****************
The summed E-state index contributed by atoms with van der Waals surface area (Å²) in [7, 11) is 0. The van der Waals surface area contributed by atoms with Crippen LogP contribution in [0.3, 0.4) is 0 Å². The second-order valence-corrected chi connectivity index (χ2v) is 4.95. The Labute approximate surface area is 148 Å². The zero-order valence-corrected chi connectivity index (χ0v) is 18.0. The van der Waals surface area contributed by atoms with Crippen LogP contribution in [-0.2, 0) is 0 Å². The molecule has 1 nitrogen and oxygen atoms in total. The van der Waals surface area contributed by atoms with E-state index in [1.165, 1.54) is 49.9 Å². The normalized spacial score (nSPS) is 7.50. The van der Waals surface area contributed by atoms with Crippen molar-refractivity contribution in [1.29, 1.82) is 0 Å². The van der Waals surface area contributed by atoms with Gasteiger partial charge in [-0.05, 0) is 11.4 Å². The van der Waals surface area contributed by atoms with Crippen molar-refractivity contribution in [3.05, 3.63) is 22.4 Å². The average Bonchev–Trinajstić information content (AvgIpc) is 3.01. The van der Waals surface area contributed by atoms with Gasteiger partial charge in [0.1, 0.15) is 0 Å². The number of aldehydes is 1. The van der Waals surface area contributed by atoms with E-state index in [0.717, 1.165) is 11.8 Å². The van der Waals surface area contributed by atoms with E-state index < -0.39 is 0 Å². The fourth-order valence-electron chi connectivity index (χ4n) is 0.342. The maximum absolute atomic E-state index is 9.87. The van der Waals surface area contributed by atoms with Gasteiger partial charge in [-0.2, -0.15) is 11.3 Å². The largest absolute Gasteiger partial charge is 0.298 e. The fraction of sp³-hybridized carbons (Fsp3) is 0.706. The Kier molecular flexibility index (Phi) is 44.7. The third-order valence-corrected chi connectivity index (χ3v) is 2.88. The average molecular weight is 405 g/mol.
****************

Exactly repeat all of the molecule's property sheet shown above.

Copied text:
The summed E-state index contributed by atoms with van der Waals surface area (Å²) in [7, 11) is 0. The van der Waals surface area contributed by atoms with Crippen LogP contribution in [0.3, 0.4) is 0 Å². The second-order valence-corrected chi connectivity index (χ2v) is 4.95. The Labute approximate surface area is 148 Å². The zero-order valence-corrected chi connectivity index (χ0v) is 18.0. The van der Waals surface area contributed by atoms with Crippen LogP contribution in [-0.2, 0) is 0 Å². The molecule has 1 nitrogen and oxygen atoms in total. The van der Waals surface area contributed by atoms with E-state index in [1.165, 1.54) is 49.9 Å². The normalized spacial score (nSPS) is 7.50. The van der Waals surface area contributed by atoms with Crippen molar-refractivity contribution in [1.29, 1.82) is 0 Å². The van der Waals surface area contributed by atoms with Gasteiger partial charge in [-0.05, 0) is 11.4 Å². The van der Waals surface area contributed by atoms with Crippen molar-refractivity contribution in [3.05, 3.63) is 22.4 Å². The average Bonchev–Trinajstić information content (AvgIpc) is 3.01. The van der Waals surface area contributed by atoms with Gasteiger partial charge in [0.1, 0.15) is 0 Å². The number of aldehydes is 1. The van der Waals surface area contributed by atoms with E-state index in [0.717, 1.165) is 11.8 Å². The van der Waals surface area contributed by atoms with E-state index < -0.39 is 0 Å². The fourth-order valence-electron chi connectivity index (χ4n) is 0.342. The maximum absolute atomic E-state index is 9.87. The van der Waals surface area contributed by atoms with Gasteiger partial charge in [-0.2, -0.15) is 11.3 Å². The largest absolute Gasteiger partial charge is 0.298 e. The fraction of sp³-hybridized carbons (Fsp3) is 0.706. The Kier molecular flexibility index (Phi) is 44.7. The third-order valence-corrected chi connectivity index (χ3v) is 2.88. The average molecular weight is 405 g/mol.